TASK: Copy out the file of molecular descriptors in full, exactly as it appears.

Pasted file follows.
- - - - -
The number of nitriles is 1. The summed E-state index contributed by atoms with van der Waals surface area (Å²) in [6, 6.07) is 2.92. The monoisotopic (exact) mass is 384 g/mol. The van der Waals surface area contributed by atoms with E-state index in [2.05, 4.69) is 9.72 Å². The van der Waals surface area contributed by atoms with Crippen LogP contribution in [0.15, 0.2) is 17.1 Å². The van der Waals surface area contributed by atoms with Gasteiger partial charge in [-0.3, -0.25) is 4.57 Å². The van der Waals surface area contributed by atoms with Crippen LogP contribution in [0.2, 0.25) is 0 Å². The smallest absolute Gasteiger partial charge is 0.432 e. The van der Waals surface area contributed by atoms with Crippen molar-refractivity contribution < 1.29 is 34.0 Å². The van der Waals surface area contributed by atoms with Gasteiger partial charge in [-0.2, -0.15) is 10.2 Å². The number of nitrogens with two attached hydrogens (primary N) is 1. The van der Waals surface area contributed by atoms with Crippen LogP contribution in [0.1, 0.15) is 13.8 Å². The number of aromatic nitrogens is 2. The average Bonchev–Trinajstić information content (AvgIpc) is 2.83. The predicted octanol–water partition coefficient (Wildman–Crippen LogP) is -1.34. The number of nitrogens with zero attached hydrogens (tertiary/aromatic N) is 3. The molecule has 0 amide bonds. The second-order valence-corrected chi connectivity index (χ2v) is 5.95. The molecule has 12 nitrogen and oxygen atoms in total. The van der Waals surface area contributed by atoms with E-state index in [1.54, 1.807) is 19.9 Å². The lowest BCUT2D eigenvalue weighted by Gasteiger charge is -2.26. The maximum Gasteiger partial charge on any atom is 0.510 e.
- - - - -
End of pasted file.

The number of nitriles is 1. The summed E-state index contributed by atoms with van der Waals surface area (Å²) in [6, 6.07) is 2.92. The monoisotopic (exact) mass is 384 g/mol. The van der Waals surface area contributed by atoms with E-state index in [2.05, 4.69) is 9.72 Å². The van der Waals surface area contributed by atoms with Crippen LogP contribution in [0.15, 0.2) is 17.1 Å². The van der Waals surface area contributed by atoms with Gasteiger partial charge in [-0.3, -0.25) is 4.57 Å². The van der Waals surface area contributed by atoms with Crippen LogP contribution in [0.2, 0.25) is 0 Å². The smallest absolute Gasteiger partial charge is 0.432 e. The van der Waals surface area contributed by atoms with Crippen molar-refractivity contribution < 1.29 is 34.0 Å². The van der Waals surface area contributed by atoms with Gasteiger partial charge in [-0.2, -0.15) is 10.2 Å². The number of nitrogens with two attached hydrogens (primary N) is 1. The van der Waals surface area contributed by atoms with Crippen LogP contribution in [0.1, 0.15) is 13.8 Å². The number of aromatic nitrogens is 2. The average Bonchev–Trinajstić information content (AvgIpc) is 2.83. The predicted octanol–water partition coefficient (Wildman–Crippen LogP) is -1.34. The number of nitrogens with zero attached hydrogens (tertiary/aromatic N) is 3. The molecule has 0 amide bonds. The second-order valence-corrected chi connectivity index (χ2v) is 5.95. The molecule has 12 nitrogen and oxygen atoms in total. The van der Waals surface area contributed by atoms with E-state index in [1.54, 1.807) is 19.9 Å². The lowest BCUT2D eigenvalue weighted by Gasteiger charge is -2.26. The maximum Gasteiger partial charge on any atom is 0.510 e.